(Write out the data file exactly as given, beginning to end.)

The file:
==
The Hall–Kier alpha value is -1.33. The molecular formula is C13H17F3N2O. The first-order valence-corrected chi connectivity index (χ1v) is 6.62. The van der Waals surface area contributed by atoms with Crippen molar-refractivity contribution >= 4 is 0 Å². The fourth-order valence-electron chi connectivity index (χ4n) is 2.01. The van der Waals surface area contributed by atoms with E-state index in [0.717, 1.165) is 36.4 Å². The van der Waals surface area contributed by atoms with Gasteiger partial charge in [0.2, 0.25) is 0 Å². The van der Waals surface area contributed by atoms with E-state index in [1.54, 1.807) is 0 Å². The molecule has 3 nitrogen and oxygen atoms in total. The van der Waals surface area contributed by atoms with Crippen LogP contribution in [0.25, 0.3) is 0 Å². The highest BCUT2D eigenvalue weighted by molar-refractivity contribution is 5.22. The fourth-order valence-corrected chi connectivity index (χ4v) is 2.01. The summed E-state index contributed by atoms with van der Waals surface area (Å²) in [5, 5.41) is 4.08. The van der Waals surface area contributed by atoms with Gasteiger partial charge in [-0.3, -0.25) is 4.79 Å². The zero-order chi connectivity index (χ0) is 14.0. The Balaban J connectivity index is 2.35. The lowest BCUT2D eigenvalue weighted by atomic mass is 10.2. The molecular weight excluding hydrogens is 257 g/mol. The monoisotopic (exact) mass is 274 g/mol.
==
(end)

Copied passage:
The Hall–Kier alpha value is -1.33. The molecular formula is C13H17F3N2O. The first-order valence-corrected chi connectivity index (χ1v) is 6.62. The van der Waals surface area contributed by atoms with Crippen molar-refractivity contribution >= 4 is 0 Å². The fourth-order valence-electron chi connectivity index (χ4n) is 2.01. The van der Waals surface area contributed by atoms with E-state index in [0.717, 1.165) is 36.4 Å². The van der Waals surface area contributed by atoms with Gasteiger partial charge in [0.2, 0.25) is 0 Å². The van der Waals surface area contributed by atoms with E-state index in [1.54, 1.807) is 0 Å². The molecule has 3 nitrogen and oxygen atoms in total. The van der Waals surface area contributed by atoms with Crippen LogP contribution in [0.25, 0.3) is 0 Å². The highest BCUT2D eigenvalue weighted by molar-refractivity contribution is 5.22. The fourth-order valence-corrected chi connectivity index (χ4v) is 2.01. The summed E-state index contributed by atoms with van der Waals surface area (Å²) in [5, 5.41) is 4.08. The van der Waals surface area contributed by atoms with Gasteiger partial charge in [-0.3, -0.25) is 4.79 Å². The zero-order chi connectivity index (χ0) is 14.0. The Balaban J connectivity index is 2.35. The lowest BCUT2D eigenvalue weighted by atomic mass is 10.2. The molecular weight excluding hydrogens is 257 g/mol. The monoisotopic (exact) mass is 274 g/mol.